Nerve: nothing to fear but having nothing to fear

May 6, 2011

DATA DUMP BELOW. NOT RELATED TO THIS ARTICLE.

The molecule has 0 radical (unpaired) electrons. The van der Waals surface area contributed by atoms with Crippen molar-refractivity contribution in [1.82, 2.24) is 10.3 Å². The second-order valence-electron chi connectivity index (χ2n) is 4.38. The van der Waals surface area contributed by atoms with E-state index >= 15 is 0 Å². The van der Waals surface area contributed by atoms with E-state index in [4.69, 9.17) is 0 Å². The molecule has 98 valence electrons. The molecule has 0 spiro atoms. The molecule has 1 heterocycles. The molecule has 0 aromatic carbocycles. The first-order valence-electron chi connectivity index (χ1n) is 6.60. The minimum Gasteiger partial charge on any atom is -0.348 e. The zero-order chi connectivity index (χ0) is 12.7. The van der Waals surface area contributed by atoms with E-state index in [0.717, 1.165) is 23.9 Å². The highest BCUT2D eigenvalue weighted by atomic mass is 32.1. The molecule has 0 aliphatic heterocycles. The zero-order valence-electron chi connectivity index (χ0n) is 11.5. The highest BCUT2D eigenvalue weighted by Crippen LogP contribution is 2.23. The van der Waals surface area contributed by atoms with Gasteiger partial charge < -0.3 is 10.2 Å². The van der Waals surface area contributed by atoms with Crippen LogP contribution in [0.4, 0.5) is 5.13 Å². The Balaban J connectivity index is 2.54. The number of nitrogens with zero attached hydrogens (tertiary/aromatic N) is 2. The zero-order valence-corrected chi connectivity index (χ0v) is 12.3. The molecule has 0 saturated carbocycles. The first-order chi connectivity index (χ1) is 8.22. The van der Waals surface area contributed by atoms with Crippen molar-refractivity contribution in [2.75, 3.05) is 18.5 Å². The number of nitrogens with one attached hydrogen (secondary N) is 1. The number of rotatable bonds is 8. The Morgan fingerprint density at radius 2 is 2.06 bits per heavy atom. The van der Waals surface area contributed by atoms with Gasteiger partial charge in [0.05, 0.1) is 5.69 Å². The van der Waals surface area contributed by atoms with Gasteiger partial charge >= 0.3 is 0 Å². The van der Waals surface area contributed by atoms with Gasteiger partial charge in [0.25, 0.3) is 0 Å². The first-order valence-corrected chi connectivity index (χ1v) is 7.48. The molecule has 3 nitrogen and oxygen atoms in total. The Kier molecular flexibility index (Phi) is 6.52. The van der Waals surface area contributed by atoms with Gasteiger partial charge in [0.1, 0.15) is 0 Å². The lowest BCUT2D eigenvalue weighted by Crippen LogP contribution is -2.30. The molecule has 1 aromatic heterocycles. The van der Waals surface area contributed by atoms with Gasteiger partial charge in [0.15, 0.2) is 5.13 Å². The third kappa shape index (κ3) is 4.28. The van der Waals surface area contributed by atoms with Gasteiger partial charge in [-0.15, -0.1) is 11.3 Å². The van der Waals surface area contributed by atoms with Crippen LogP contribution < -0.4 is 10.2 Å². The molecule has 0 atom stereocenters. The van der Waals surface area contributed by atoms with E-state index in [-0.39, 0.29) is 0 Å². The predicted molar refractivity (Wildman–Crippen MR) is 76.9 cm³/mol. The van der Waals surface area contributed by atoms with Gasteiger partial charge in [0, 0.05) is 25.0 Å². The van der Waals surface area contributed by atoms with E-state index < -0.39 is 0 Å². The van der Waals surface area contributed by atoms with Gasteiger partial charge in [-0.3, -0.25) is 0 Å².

Nerves—they’re why we can’t stand public speaking, can’t sleep before the SAT’s, and can’t seem to speak English around a romantic crush. What’s going on in our brain that makes us sweat, stutter, and jitter in these situations? Taylor Clark asks this question in his new book <i>Nerve: Poise Under Pressure, Serenity Under Stress, and the Brave New Science of Fear and Cool</i>. Clark traverses the findings of stress studies throughout the years, exploring subjects ranging from Russian sub commanders to game-show contestants to tsunami survivors. What he comes up with is the conclusion that fear is useful, and we should not avoid it. In an era when anxiety is the most prominent mental health issue in the U.S., what can we do to reduce stress and face our fears head-on? How do we play it cool and, as Clark puts it, perform with “poise under pressure and serenity under stress”?

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